Is It Enough to Personalize Products to Be Different vs. Competition? M&M's, BMW, Louis Vuitton, H&M, Nike

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Guest post by Frédéric Baffou

“The end of this afternoon is warmful and sunny. I am cruising with my new BMW on the sea side. I can enjoy the multiple options that I have configured to get the car built according to my needs. It is now 5.00 pm on my beautiful Quai de l’Ile watch from Vacheron Constantin. I played the role of a watchmaker as I could choose from 400 different possibilities directly on a touch screen.

I had some fun this morning when I have associated my personalized tee-shirt with my Converse sneakers designed by myself. I am sure to impress my friends as I picked-up my own design out of a range of millions of different options. Anyhow, the killer at Tom’s party tonight will be my own branded M&M’s

Personalization or customization is becoming the Holy Grail of consumer centric strategies.

Whatever the product or service you are looking for, you will get the opportunity to adapt the product/service to your needs.
The development of new technologies (internet, ADSL, Flash) has allowed user friendly interfaces and a better alignment between on & off line activities. The Build-On-Demand manufacturing process is the natural implication of offering such diversity to final consumers (and the other way round).
This option is usually ranked within the top preference criteria by consumers (e.g. ranked in the Top 10 for on-line buyers in France, source research, May 2008).

What is the best way to achieve customization?
As always, there is not a single answer and it depends heavily on the brand’s objective: acquisition, retention, cross-selling, image, awareness…

A review of current practices and initiatives across various product categories can give us a good sense of the most appropriate approach related to a specific brand building objective.
This review is not exhaustive and some specific sectors could be further analyzed based on your comments and suggestions.

You can access each of the brands’ website by clicking on the links at the bottom of this page.

There are 3 major dimensions
This is the most common feature. It gives you the opportunity to design the product based on selected criteria (shape, color, accessories…). The level of customization could be limited (iPod, Louis Vuitton) or sophisticated (BMW, Converse, Vacheron Constantin).

The consumer is able to influence some core characteristics/functionalities of the product.  The success of  Dell and  Firefox stems from their ability to define your product/service based on the functionalities you want. It is cool to blend your own wine with Elite Vintners.

The objective is to provide consumers with personal recommendations in order to propose the most appropriate offer/product. It is more popular within sectors where standardization of production and deep portfolio of products are common practices.
Vichy cosmetics provides you with almost a dermatology consultation on-line which does support a credible products’ recommendation. The retail chain H&M offers the opportunity to design your own character according to your body’s shape and then try virtually different combinations of clothes.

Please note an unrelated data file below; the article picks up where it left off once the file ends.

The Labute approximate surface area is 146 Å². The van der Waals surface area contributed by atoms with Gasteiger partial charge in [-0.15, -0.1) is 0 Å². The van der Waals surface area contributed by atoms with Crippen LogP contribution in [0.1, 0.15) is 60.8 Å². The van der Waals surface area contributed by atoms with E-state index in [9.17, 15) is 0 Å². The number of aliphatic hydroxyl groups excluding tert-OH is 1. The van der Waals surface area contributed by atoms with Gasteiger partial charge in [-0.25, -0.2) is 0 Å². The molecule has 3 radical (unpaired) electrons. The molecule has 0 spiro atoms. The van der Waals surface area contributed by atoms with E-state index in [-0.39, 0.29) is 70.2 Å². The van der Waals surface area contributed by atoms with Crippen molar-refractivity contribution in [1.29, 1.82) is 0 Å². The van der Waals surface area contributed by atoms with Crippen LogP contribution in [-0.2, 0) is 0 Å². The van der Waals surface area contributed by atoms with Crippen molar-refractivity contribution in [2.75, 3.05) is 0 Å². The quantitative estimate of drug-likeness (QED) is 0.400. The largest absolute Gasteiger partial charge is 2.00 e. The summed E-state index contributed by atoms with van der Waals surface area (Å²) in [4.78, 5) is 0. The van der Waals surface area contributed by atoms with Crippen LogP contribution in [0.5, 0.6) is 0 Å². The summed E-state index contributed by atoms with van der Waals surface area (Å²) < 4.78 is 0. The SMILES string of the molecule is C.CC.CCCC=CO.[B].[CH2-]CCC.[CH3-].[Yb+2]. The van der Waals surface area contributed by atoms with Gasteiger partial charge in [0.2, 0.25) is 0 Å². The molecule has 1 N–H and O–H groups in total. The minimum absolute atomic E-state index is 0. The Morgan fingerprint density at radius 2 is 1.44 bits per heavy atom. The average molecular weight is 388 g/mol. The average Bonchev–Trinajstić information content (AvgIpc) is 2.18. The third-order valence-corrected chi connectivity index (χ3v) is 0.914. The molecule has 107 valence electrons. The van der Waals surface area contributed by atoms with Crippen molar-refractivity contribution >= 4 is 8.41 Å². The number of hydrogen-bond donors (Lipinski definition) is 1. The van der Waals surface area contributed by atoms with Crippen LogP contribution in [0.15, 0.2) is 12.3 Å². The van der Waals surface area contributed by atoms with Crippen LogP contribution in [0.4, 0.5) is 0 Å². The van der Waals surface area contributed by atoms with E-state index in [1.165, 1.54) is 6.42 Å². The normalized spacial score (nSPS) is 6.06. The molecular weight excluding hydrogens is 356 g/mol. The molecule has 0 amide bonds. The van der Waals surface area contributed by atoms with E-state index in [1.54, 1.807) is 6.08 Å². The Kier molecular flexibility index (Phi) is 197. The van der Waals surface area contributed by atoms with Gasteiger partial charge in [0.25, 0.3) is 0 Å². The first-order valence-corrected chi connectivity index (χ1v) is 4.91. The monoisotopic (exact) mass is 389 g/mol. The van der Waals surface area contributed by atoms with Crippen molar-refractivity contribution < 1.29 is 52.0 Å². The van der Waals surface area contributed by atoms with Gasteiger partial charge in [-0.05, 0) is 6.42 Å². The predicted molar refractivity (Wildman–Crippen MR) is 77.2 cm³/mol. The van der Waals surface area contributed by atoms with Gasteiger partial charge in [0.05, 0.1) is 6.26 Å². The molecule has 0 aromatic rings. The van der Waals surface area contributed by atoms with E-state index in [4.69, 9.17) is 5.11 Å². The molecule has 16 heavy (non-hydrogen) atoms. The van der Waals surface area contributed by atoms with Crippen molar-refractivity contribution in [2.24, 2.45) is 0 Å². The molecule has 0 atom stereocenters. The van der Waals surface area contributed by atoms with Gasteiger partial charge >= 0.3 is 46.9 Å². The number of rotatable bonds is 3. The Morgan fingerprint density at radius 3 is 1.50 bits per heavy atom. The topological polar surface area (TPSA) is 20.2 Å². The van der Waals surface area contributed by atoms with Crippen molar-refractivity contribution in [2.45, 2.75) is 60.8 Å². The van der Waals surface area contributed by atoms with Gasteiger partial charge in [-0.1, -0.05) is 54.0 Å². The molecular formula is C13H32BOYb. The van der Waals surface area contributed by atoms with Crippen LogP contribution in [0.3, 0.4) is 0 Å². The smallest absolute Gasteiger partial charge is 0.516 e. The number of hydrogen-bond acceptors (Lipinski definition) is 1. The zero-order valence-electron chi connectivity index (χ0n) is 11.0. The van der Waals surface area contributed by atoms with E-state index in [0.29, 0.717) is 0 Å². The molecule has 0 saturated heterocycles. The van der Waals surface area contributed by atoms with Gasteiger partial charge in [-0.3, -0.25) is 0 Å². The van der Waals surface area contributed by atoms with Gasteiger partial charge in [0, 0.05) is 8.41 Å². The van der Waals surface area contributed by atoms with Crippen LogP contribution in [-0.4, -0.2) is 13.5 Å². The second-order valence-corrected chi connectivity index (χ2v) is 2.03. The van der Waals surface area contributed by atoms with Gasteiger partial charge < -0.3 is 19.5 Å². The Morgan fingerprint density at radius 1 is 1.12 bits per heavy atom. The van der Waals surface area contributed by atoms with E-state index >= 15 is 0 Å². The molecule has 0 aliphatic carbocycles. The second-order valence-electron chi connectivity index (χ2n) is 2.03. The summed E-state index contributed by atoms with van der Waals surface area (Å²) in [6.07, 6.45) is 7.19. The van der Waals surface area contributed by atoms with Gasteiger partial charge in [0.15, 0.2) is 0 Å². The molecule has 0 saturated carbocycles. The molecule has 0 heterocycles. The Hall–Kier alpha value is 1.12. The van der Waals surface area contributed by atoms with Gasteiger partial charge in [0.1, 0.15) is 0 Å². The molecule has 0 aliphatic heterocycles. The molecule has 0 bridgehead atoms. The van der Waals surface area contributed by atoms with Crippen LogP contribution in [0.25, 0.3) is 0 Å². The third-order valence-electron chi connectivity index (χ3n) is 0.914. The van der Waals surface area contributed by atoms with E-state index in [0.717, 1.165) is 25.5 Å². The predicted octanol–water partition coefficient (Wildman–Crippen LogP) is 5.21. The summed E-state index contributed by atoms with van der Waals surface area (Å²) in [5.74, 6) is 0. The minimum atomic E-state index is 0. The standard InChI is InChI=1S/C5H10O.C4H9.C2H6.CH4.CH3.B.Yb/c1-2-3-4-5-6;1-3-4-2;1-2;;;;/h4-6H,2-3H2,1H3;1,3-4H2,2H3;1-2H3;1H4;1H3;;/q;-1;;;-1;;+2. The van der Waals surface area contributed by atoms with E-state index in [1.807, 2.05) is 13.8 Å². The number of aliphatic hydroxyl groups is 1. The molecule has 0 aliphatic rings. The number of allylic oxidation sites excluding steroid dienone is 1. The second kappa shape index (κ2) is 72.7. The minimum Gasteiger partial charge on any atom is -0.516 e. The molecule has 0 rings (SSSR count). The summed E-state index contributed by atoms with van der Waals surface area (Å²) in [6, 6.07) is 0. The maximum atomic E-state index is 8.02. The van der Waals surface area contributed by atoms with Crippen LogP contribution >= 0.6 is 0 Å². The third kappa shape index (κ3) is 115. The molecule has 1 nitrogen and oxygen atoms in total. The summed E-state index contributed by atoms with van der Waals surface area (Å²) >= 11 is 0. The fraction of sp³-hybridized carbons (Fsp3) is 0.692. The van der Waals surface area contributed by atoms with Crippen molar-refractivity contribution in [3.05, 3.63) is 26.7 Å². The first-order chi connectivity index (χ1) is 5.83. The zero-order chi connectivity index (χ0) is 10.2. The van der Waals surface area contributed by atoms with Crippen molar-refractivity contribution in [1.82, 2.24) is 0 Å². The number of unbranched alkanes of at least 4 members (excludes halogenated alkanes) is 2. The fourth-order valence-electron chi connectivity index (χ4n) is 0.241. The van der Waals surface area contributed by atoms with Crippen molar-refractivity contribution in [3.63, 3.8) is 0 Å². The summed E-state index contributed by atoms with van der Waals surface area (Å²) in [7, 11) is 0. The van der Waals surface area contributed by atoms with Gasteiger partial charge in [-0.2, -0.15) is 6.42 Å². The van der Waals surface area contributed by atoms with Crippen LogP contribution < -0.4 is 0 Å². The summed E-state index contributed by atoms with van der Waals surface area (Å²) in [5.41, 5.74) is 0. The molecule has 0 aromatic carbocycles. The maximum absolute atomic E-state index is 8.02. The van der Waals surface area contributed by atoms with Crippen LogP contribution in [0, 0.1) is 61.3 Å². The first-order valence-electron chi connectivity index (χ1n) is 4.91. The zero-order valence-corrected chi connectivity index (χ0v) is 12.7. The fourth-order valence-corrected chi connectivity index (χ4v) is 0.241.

What does make the difference vs competition?

Fulfilling the needs of consumers is nice but ultimately this approach needs to support a clear differentiation vs competitors within the same category.

Some highlights
– Personalization could be a generic proposition in some product categories (cars, computers and sport shoes) which is minimizing the impact of such initiative
– Personalization (and not tailor made) for some major luxury brands is not necessarily a major pillar (e.g. Louis Vuitton) or is not strong enough to create a significant gap vs competition (e.g. Lonchamps)
– A clear added value is brought by brands differentiating themselves through a personnalization based on 2 dimensions: design+usage (Vacheron Constantin or Elite Vintners) or usage+service (Vichy or H&M) 

Overall Conclusions

  • Personalization is extremely relevant in product categories where emotion plays a key role into the consumer’s decision process (e.g. cars, luxury goods…)
  • Accessories can be an effective way to achieve personalization without impacting the integrity of the product (e.g. Harley Davidson, iPod)
  • It helps to build image on the long term if there is an on-going up-date of personalization features (e.g. Firefox)
  • Customization based on services is relevant for mass-products and retailers
  • Personalization doesn’t mean automatically much higher price than standard products

My personal takeaways would define an effective customization as a balance between specificity to the brand, combining design & usage and new features released regularly!

Website links

Luxury brands
Vacheron Constantin
Louis Vuitton
1-2-1 time

Apparel & Accessories

Le Bon Marché
Bamford Watch Department

Cars & motorbikes
Harley Davidson



Food & drinks
Elite Vintners
My Fruit Roller

Electronics and internet

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